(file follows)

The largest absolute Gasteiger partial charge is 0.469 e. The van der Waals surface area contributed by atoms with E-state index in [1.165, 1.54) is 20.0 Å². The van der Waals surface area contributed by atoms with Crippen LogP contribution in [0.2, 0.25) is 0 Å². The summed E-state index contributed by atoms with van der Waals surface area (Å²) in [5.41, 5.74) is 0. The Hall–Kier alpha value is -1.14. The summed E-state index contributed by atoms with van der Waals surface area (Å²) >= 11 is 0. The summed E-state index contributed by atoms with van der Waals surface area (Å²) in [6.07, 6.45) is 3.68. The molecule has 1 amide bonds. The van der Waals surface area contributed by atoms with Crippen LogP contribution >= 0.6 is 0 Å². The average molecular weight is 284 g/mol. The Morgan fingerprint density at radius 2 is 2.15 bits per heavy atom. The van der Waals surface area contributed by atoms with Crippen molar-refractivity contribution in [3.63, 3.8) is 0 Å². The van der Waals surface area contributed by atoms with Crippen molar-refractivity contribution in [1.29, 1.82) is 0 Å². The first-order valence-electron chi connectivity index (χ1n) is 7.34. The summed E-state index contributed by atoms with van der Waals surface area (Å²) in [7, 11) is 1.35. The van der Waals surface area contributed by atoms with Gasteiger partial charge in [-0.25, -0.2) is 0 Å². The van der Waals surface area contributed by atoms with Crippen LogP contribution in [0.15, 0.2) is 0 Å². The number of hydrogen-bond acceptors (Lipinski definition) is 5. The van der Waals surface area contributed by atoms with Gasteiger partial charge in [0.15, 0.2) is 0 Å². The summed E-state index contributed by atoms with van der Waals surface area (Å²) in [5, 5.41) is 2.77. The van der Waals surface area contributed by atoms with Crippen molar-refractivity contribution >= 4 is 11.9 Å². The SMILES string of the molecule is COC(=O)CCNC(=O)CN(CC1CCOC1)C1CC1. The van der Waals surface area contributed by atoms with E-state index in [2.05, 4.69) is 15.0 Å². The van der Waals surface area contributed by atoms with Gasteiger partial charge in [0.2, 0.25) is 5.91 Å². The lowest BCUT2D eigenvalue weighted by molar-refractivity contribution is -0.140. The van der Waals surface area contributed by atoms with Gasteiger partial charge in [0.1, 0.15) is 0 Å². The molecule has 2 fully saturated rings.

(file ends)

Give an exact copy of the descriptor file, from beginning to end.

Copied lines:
The largest absolute Gasteiger partial charge is 0.469 e. The van der Waals surface area contributed by atoms with E-state index in [1.165, 1.54) is 20.0 Å². The van der Waals surface area contributed by atoms with Crippen LogP contribution in [0.2, 0.25) is 0 Å². The summed E-state index contributed by atoms with van der Waals surface area (Å²) in [5.41, 5.74) is 0. The Hall–Kier alpha value is -1.14. The summed E-state index contributed by atoms with van der Waals surface area (Å²) >= 11 is 0. The summed E-state index contributed by atoms with van der Waals surface area (Å²) in [6.07, 6.45) is 3.68. The molecule has 1 amide bonds. The van der Waals surface area contributed by atoms with Crippen LogP contribution >= 0.6 is 0 Å². The average molecular weight is 284 g/mol. The Morgan fingerprint density at radius 2 is 2.15 bits per heavy atom. The van der Waals surface area contributed by atoms with Crippen molar-refractivity contribution in [3.63, 3.8) is 0 Å². The van der Waals surface area contributed by atoms with Crippen molar-refractivity contribution in [1.29, 1.82) is 0 Å². The first-order valence-electron chi connectivity index (χ1n) is 7.34. The summed E-state index contributed by atoms with van der Waals surface area (Å²) in [7, 11) is 1.35. The van der Waals surface area contributed by atoms with Gasteiger partial charge in [-0.25, -0.2) is 0 Å². The van der Waals surface area contributed by atoms with Crippen LogP contribution in [0.15, 0.2) is 0 Å². The number of hydrogen-bond acceptors (Lipinski definition) is 5. The van der Waals surface area contributed by atoms with Gasteiger partial charge in [0.15, 0.2) is 0 Å². The summed E-state index contributed by atoms with van der Waals surface area (Å²) in [5, 5.41) is 2.77. The van der Waals surface area contributed by atoms with Crippen molar-refractivity contribution >= 4 is 11.9 Å². The SMILES string of the molecule is COC(=O)CCNC(=O)CN(CC1CCOC1)C1CC1. The van der Waals surface area contributed by atoms with E-state index in [2.05, 4.69) is 15.0 Å². The van der Waals surface area contributed by atoms with Gasteiger partial charge in [0.2, 0.25) is 5.91 Å². The lowest BCUT2D eigenvalue weighted by molar-refractivity contribution is -0.140. The van der Waals surface area contributed by atoms with Gasteiger partial charge in [0.1, 0.15) is 0 Å². The molecule has 2 fully saturated rings.